2. Monopolies – technology breakthroughs can result in monopolies. Monopolies tend to take advantage of consumers.
  3. The disparity between income and wealth – if the return on capital   is higher than the economic growth it will cause an income and wealth disparity. Destabilizing the economy in the long run.
  4. Automatic resource allocation – may result in specific not-very-profitable yet vital sectors left-off without enough resources which might have severe consequences over the long run.
  5. Crises prone – for example, the profit motive may result in the adoption of automation and worker exploitation thereby dropping the disposable income and hence reducing consumption and plunging the economy into a recession
  6. No government intervention – can lead to manufacturers charging the customers whatever fee they want.
  7. Inequality – It faces inequality problems among the citizens.
  8. Profit as a motive – As the government is in no control of production, profit is the only motive for the production of goods.
  9. Poor working conditions – There might be poor working conditions as there is no government regulation in place.
  10. Unemployment – Unemployment may rise as there is no government check in the market.
  11. It leads to production   and consumption of harmful products   in  !he economy.  Such   goods include cocaine, marijuana,   alcohol etc. This leads to deterioration   in the standards   of living of the consumers.
  12. It leads to resource wastage through excessive advertisement and duplication of goods  and services. This leads to misallocation of resources in the economy.
  13. The system does not cater for structural changes like flooding, famine which require proper government planning.
  14. It encourages market imperfections like price fluctuations, product shortages, etc. in the economy due to lack of government control.
  15. The system does not cater for the underprivileged and vulnerable members of the society like the lame and the poor who would otherwise be catered for by the government.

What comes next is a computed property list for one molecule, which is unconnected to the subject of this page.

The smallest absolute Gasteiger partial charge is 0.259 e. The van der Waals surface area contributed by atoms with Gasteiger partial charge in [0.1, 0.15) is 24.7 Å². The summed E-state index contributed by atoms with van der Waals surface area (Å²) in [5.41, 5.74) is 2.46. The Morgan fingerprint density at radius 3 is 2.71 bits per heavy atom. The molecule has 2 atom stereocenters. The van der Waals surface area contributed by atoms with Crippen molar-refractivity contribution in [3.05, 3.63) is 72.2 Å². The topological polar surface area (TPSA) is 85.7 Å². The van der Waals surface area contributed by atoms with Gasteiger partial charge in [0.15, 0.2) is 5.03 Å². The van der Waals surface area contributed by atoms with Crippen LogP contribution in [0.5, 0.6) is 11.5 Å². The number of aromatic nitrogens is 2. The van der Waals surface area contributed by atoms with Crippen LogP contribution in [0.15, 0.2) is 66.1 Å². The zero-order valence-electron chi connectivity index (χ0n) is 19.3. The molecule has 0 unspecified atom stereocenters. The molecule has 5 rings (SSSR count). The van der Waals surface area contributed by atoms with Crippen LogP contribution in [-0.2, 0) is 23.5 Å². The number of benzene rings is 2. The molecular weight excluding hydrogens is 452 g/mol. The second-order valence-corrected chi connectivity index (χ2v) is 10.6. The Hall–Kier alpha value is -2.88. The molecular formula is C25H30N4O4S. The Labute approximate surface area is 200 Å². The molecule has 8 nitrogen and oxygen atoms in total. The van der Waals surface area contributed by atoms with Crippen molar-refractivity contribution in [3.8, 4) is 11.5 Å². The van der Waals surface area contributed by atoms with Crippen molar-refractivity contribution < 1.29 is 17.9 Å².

16. The system under mines the provision of basic /essential goods and services which are non-profitable. This is  because  the private  individuals  aim  at  venturing in  activities  in  which  they maximize profits.
  17. It leads to divergence between private and society interests. This is because private  individuals may  maximize profits  at  the  expense  of  the  society  in  terms  of  negative  externalities  like environmental   pollution in terms  of noise and water

Command (Planned /centralized) Economy

This   is an economic system where   the resources are owned, controlled and allocated by the government (state) on behalf of its citizens. Planning and major economic decisions are made by the state (the planning authority).

 Features (characteristic) of a Planned Economy

The primary features of a centrally planned economy include:

  • All resources are owned and managed by the government.
  • The market forces are not allowed to set the price of the goods and services.
  • Government policies are put in place to execute economic plans.
  • Most economic plans are created by the Government, except for a few sectors.
  • Effective and equal economic stability is the objective.
  • Central authority distributes the resources at its own will.
  • Market factors are restricted from financial bias.
  • There is no Consumer or producer sovereignty.
  • Profit in not the main objective, instead the government aims to provide goods and services to everybody.
  • Government decides what to produce, how much to produce and for whom to produce.

Advantages (Merits) of the Planned Economy

  1. Unemployment is low as the Government controls employment.
  2. Least financial wastage as supply of resources is regulated.
  3. Affordable market prices because monopolies are controlled
  4. Profit is not a primary objective. Instead, the economy focuses on public welfare.
  5. Negligible inequality of wealth.
  6. Restriction on essential sector monopoly.
  7. The government is in position to provide public goods like roads, hospitals, water supply, power   supply etc. which cannot easily be provided under the market economy. Such public goods directly improve on the welfare of the citizens.
  8. The government is in position   to provide essential   goods   and services which are non- profitable making. Some business ventures are commercially un profitable and not attractive to  the private  sector  which  is profit  orientated  and  yet  they  may  be  economically  and  socially desirable.  The state comes in to provide such vital services through parastatal bodies. For example security.
  9. The system can cope up with the rapid structural changes. For example drought, famine, etc. through proper planning   by the central planning
  10. The system caters for the unprivileged group of people in the society like the lame and poor hence equal distribution of opportunities.
  11. It controls the production and consumption of harmful products   the economy. The government is in position to regulate   the production of such commodities like alcohol and cigarettes   through taxation.  This helps to improve on the standards of living of the citizens.
  12. The system promotes economic stability in form of price controls and other macroeconomic policies by the government.